I recently did a 5-part series on my FB page* about Post Traumatic Growth, and then I realized some folks would rather read it then look at my mug, so this blog is for you!

Disclaimer:  If I write about Post Traumatic Growth, I am in NO WAY slighting Post Traumatic Stress Disorder or PTSD.  That sh*& is real and I have seen it firsthand. You all know by now I am not a psychologist or a psychiatrist, but I use my story of losing two brothers to suicide as a way of bringing hope to those who may feel hopeless due to a mental health condition.  Well this journey has me telling my story at a homeless shelter from time to time and on one visit I was talking to a young veteran about his PTSD in the courtyard of this facility when a car on the street backfired and this vet just about jumped out of his skin.  His heart rate accelerated, and he started to sweat. PTSD is real, and I use this veteran as an example, but PTSD does not have to be a military thing only. We just need a trauma to occur and unfortunately, we all have them. With that said, I just want to visit the other side of the coin and talk about some growth that may occur after a traumatic event…. that is all.  Look no deeper than that as I am not a deep man. Disclaimer done!

Post Traumatic Growth

Most of what I have learned about Post Traumatic Growth, or PTG from here on out because I hate typing, is from the good folks at UNC-Charlotte* and their Posttraumatic Growth Research Group.  After you are done reading this quick blog you can look them up, but not now. I’m still typing, and I still hate it, so stay with me.

A great place to start is with a definition of PTG which is simply put as positive change experienced as a result of the struggle with a major life crisis or a traumatic event.  Have you ever met a person that seems to have all their ducks in a row and their life looks amazing then you hear their story and you are left wondering “How are they still standing?”  Well they took their trauma and grew from it and the idea that human beings can be changed by their encounters with life challenges, sometimes in radically positive ways, is not new. We’ve all heard the saying “That which does not kill us makes us stronger.” This quote is attributed to Friedrich Nietzsche, the German philosopher, but personally I like the way Kelly Clarkson used this phrase in her hit song Stronger!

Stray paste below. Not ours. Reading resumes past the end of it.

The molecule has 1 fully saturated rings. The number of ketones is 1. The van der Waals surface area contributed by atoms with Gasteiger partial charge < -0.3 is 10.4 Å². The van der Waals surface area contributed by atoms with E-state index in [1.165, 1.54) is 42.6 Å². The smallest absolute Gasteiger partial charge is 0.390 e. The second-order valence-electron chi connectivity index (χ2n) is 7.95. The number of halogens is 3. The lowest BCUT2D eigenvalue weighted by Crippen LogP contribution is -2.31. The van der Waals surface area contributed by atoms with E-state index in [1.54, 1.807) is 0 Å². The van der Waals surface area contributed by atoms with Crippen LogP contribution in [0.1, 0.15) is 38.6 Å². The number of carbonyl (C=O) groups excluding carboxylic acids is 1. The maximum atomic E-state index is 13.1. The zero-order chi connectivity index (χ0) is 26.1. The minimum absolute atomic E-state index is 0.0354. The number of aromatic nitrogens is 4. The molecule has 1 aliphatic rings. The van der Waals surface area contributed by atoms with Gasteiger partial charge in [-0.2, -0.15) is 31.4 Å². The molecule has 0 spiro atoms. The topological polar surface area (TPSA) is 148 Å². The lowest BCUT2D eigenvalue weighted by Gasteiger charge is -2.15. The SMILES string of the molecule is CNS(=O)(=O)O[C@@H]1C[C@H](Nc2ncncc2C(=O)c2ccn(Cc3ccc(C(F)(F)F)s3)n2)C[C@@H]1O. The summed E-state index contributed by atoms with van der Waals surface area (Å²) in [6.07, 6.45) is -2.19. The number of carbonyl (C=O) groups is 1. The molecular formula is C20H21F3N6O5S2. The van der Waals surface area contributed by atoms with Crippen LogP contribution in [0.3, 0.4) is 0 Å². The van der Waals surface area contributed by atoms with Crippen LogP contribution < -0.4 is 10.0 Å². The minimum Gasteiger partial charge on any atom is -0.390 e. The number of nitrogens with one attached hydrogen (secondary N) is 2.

What doesn’t kill you makes you stronger, stronger
Just me, myself and I
What doesn’t kill you makes you stronger
Stand a little taller
Doesn’t mean I’m lonely when I’m alone

Ok, I’m back from YouTube!  Love that song and know this my friend, we get stronger after a period of weakness which could be viewed as suffering or grief, but it is the way the body and brain copes and it is working for you, not against you in PTG.  Here is the bummer with PTG—distress is typical when we face traumatic events and not everyone will experience this growth.  In fact, many will feel the opposite and can and will experience weakness after a trauma…but we still go on and pray for growth.

If PTG does occur, here is what you can expect in 5 general areas:

  1. New Opportunities May Emerge from The Struggle.
  2. Closer Relationships with Some Specific People May Occur.
  3. You May Experience an Increased Sense Of One’s Strength.
  4. You May Develop A Greater Appreciation for Life In General.
  5. You May Experience A Deepening of Your Spiritual Life.

 

Traumatic events suck.  No way to sugarcoat it, they just do and it is my hope and prayer that you have ZERO traumatic events in your life.  That would be nice, wouldn’t it? Now my other prayer is this, if you face a traumatic event may you grow from it. No guarantees here, but I truly hope you experience some form of growth from your trauma.  You will never get over it, you will get through it. You will get through it. Peace.

 

Source:  https://ptgi.uncc.edu/what-is-ptg/

*My FB page:  www.facebook.com/DennisGillanSpeaker/

 

Dennis Gillan

Author Dennis Gillan

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